Publication Details

Reference Category Journals
DOI / URL link
Title (Primary) Cultivation-independent analysis reveals a shift in ciliate 18S rRNA gene diversity in a polycyclic aromatic hydrocarbon-polluted soil
Author Lara, E.; Berney, C.; Harms, H.; Chatzinotas, A.;
Journal FEMS Microbiology Ecology
Year 2007
Department UMB;
Volume 62
Issue 3
Language englisch;
Abstract Using cultivation-independent methods the ciliate communities of a clay-rich soil with a 90-year record of pollution by polycyclic aromatic hydrocarbons (PAH) (4.5 g kg-1 PAH) were compared with that of a nonpolluted soil collected in its vicinity and with similar properties. A ciliate-specific set of 18S rRNA gene targeting primers was designed and used to amplify DNA extracted from both soils (surface and 20 cm depth). Four clone libraries were generated with PCR products that covered an 18S rRNA gene fragment of up to 670 bp. Comparative sequence analysis of representative clones proved that the primer set was highly specific for ciliates. Calculation of similarity indices based on operational taxonomic units after amplified ribosomal DNA restriction analysis of the clones showed that the community from the nonpolluted surface soil was highly dissimilar to the other communities. The presence of several taxa, namely sequences affiliated to the orders Phyllopharyngia, Haptoria, Nassophorea, Peniculida and Scuticociliatia in samples from nonpolluted soil, points to the existence of various trophic functional groups. In contrast, the 18S rRNA gene diversity was much lower in the clone libraries from the polluted soil. More than 90% of these sequences belonged to the class Colpodea, a well-known clade of mainly bacterivorous and r-selected species, thus potentially also indicating a lower functional diversity.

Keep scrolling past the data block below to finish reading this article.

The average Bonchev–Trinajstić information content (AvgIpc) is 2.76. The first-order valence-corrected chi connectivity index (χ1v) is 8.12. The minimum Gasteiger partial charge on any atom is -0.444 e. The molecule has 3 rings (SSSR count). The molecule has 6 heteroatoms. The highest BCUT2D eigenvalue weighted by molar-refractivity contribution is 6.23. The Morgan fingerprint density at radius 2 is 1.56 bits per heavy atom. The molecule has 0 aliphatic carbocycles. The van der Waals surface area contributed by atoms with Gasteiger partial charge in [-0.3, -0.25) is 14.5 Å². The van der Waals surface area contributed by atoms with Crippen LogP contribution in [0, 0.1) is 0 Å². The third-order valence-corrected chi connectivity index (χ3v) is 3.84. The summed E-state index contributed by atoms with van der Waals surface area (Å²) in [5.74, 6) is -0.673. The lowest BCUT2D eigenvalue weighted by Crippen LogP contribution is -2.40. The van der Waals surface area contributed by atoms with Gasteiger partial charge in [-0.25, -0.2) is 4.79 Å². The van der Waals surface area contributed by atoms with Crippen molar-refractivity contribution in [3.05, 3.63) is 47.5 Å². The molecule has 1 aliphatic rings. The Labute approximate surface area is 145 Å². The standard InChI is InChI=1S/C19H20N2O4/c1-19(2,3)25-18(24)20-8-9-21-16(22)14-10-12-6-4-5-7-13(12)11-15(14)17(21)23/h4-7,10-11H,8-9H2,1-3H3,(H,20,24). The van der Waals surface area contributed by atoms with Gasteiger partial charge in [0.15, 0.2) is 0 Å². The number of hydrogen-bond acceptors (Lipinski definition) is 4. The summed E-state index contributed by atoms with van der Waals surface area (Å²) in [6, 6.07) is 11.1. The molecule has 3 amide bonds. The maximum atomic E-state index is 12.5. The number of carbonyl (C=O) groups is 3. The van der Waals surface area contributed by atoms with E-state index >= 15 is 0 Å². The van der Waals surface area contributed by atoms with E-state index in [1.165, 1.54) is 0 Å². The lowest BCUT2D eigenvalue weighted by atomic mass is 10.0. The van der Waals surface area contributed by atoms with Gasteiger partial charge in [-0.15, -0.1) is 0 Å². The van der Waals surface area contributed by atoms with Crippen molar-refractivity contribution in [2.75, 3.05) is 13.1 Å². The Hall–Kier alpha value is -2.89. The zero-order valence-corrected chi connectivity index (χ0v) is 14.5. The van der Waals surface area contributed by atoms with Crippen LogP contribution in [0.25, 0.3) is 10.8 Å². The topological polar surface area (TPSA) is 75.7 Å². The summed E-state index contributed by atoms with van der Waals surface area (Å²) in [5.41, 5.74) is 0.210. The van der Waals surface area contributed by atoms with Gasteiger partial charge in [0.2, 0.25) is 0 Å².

ID 1989
Persistent UFZ Identifier https://www.ufz.de/index.php?en=20939&ufzPublicationIdentifier=1989
Lara, E., Berney, C., Harms, H., Chatzinotas, A. (2007):
Cultivation-independent analysis reveals a shift in ciliate 18S rRNA gene diversity in a polycyclic aromatic hydrocarbon-polluted soil
FEMS Microbiol. Ecol. 62 (3), 365 - 373